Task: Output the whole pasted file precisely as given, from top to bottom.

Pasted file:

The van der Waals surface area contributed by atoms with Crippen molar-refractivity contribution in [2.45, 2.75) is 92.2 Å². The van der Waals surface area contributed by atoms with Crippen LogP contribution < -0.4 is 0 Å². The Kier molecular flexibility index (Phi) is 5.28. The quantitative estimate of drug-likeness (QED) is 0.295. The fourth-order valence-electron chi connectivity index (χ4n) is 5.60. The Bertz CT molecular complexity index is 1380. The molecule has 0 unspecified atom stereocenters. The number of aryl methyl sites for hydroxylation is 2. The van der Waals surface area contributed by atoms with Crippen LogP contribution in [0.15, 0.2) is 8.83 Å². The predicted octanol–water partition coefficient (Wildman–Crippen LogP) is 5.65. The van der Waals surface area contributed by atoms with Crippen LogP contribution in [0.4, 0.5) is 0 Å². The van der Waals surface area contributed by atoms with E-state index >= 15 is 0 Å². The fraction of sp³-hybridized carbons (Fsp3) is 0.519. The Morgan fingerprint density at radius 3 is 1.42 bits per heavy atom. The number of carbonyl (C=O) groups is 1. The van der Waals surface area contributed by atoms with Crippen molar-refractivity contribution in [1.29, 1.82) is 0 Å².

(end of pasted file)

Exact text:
The van der Waals surface area contributed by atoms with Crippen molar-refractivity contribution in [2.45, 2.75) is 92.2 Å². The van der Waals surface area contributed by atoms with Crippen LogP contribution < -0.4 is 0 Å². The Kier molecular flexibility index (Phi) is 5.28. The quantitative estimate of drug-likeness (QED) is 0.295. The fourth-order valence-electron chi connectivity index (χ4n) is 5.60. The Bertz CT molecular complexity index is 1380. The molecule has 0 unspecified atom stereocenters. The number of aryl methyl sites for hydroxylation is 2. The van der Waals surface area contributed by atoms with Crippen LogP contribution in [0.15, 0.2) is 8.83 Å². The predicted octanol–water partition coefficient (Wildman–Crippen LogP) is 5.65. The van der Waals surface area contributed by atoms with Crippen LogP contribution in [0.4, 0.5) is 0 Å². The van der Waals surface area contributed by atoms with E-state index >= 15 is 0 Å². The fraction of sp³-hybridized carbons (Fsp3) is 0.519. The Morgan fingerprint density at radius 3 is 1.42 bits per heavy atom. The number of carbonyl (C=O) groups is 1. The van der Waals surface area contributed by atoms with Crippen molar-refractivity contribution in [1.29, 1.82) is 0 Å².